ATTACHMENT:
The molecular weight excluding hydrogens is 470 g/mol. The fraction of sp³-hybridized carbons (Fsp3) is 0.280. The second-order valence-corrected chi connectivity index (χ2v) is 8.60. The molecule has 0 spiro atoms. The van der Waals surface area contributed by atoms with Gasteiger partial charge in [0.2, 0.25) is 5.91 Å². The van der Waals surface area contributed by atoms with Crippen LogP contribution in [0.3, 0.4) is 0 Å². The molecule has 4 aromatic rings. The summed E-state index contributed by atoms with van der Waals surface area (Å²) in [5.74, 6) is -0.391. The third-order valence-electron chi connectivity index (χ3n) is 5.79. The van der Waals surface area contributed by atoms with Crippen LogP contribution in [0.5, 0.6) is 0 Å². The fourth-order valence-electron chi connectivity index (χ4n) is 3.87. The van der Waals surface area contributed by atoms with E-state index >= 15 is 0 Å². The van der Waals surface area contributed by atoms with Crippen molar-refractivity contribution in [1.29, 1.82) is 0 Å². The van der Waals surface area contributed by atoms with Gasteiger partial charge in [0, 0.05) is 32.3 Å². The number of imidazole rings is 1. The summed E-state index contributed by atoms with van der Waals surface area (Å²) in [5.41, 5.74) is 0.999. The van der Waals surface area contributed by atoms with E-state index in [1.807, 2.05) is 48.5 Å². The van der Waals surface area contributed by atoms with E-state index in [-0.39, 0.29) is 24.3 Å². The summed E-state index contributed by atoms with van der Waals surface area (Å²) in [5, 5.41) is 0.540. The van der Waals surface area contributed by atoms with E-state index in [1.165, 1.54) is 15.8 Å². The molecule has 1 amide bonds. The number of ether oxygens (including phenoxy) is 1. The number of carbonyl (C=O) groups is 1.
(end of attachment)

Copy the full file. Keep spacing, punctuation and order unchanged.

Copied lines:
The molecular weight excluding hydrogens is 470 g/mol. The fraction of sp³-hybridized carbons (Fsp3) is 0.280. The second-order valence-corrected chi connectivity index (χ2v) is 8.60. The molecule has 0 spiro atoms. The van der Waals surface area contributed by atoms with Gasteiger partial charge in [0.2, 0.25) is 5.91 Å². The van der Waals surface area contributed by atoms with Crippen LogP contribution in [0.3, 0.4) is 0 Å². The molecule has 4 aromatic rings. The summed E-state index contributed by atoms with van der Waals surface area (Å²) in [5.74, 6) is -0.391. The third-order valence-electron chi connectivity index (χ3n) is 5.79. The van der Waals surface area contributed by atoms with Crippen LogP contribution in [0.5, 0.6) is 0 Å². The fourth-order valence-electron chi connectivity index (χ4n) is 3.87. The van der Waals surface area contributed by atoms with E-state index >= 15 is 0 Å². The van der Waals surface area contributed by atoms with Crippen molar-refractivity contribution in [1.29, 1.82) is 0 Å². The van der Waals surface area contributed by atoms with Gasteiger partial charge in [0, 0.05) is 32.3 Å². The number of imidazole rings is 1. The summed E-state index contributed by atoms with van der Waals surface area (Å²) in [5.41, 5.74) is 0.999. The van der Waals surface area contributed by atoms with E-state index in [1.807, 2.05) is 48.5 Å². The van der Waals surface area contributed by atoms with E-state index in [-0.39, 0.29) is 24.3 Å². The summed E-state index contributed by atoms with van der Waals surface area (Å²) in [5, 5.41) is 0.540. The van der Waals surface area contributed by atoms with E-state index in [1.165, 1.54) is 15.8 Å². The molecule has 1 amide bonds. The number of ether oxygens (including phenoxy) is 1. The number of carbonyl (C=O) groups is 1.